My Writing Process – The Best Laid Plans

Okay, this will be the first of my Virtual Writing Seminars. I may not do them in order, but I’ll tag and number them all and number them for easy access. For those who didn’t read the description in my last related post, this is My Writing Process. I get asked at conventions a lot to delve into how I do things, I assume because people are having trouble getting started or getting hung up in the middle and want to know how someone who has completed 9+ novels keeps himself on track.

There is, I think, a fundamental flaw in this line of thought. To paraphrase Stephen King (I reserve the right to do that a lot):

If you want to write, write.

When he said this he was speaking of those people at parties and other social events that you meet and they always say “I’d love to be a writer”. Then do it. It’s the only career in the world where there is no interview, no requirements, no education criteria, and no hours. It’s beautiful like that. Being a paid and published writer is another thing entirely. Being a successful writer is another thing again, but if your goal is simply to write then sit down with your pen and paper and just do it. And if you find that you sit there for days and can’t even get one sentence out… Well, maybe writing is for you what skiing is for me: an enviable thing I just cannot do.

But I doubt that’s the case. Most people are writers simply because most people are storytellers, so I guess the goal here is to get you to write steadily and write well.

No matter what I’m working on, I always start with a plan. When Ken Tam and I work together on our writing seminars, we usually liken this plan to a jackhammer: something big that should only be used at the beginning, and should be discarded if it later threatens the body of your work with it’s force.

Even then, there are different levels of planning. For the Black Womb series there is, on one level, an intricate level of planning. Because events in one book are deeply affected by another there had to be. For that series I bought a supply of steno books and planned each CHAPTER of the series. These plans can be as loose as a simple description or as tight as having actual dialog and shot-for-shot events in them. Six-to-ten chapters would typically make a novel, but Black Womb books are typically short, so twenty would likely be a better guideline. Still, nothing wrong with a short novel.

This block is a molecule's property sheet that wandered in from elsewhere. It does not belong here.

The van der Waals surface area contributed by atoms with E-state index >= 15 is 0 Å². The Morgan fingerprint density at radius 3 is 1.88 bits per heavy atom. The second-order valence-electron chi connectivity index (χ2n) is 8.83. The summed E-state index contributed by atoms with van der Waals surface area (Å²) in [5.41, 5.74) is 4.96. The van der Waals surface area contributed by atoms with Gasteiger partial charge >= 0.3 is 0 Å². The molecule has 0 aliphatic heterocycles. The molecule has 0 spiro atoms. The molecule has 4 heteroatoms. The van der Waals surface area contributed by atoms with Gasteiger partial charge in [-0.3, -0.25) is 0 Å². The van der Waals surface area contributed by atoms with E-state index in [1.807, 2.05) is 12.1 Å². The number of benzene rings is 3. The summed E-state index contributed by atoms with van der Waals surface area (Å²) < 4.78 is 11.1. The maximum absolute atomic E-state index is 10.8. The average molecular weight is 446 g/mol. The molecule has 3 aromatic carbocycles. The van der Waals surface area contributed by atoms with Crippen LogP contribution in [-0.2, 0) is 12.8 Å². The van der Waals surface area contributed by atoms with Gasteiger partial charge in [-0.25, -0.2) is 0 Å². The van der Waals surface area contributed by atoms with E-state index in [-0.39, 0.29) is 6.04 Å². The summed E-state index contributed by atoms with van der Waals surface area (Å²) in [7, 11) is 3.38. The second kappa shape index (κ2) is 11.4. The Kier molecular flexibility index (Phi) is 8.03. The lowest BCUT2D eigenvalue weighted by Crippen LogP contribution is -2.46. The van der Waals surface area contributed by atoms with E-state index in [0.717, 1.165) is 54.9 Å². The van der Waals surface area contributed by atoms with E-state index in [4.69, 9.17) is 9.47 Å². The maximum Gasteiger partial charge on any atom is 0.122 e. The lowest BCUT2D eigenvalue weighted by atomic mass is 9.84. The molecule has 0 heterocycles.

With Infinity the planning went different. As I was writing it with a co-author (Ellen Curtis), it wouldn’t have been fair to plot and plan everything. It also wouldn’t have been logistically possible, not knowing what was going on with her characters and pages. Instead I planned the characters themselves. This wasn’t a writing excersize so much as acting one. I got into the head of each of my characters and figured out their voice and back-story, then when it came time to put them in scenes together they acted naturally and it was like I was just transcribing the movie in my head.

With other projects, such as my upcoming shorts, I try not to plan too much at all. Instead they revolve around one idea, like: “Xander as Plato in the Symposium meets Rambo: First Blood”… Actually, that sounds fun. 😉

There’s another single novel I’m still in the plotting stages on where I’ve combined the first two elements and made it so that I know everything that will happen to each individual character, but where their stories cross is up to me when writing. That story may never be written, but we’ll see.

So as you can see, there’s no one way. Ellen uses post it’s with notes scattered across her writing room. Some people use thought mapping (something I personally despise, but you go crazy). Some people (again, Stephen King) claim they don’t plan at all… And with some novels I believe him. Whatever way you choose, make sure it’s fun for you and that it doesn’t discourage you from the writing process.

Let me know how you do, post YOUR planning methods if you have any, and happy writing.

Matthew LeDrew
Engen Books

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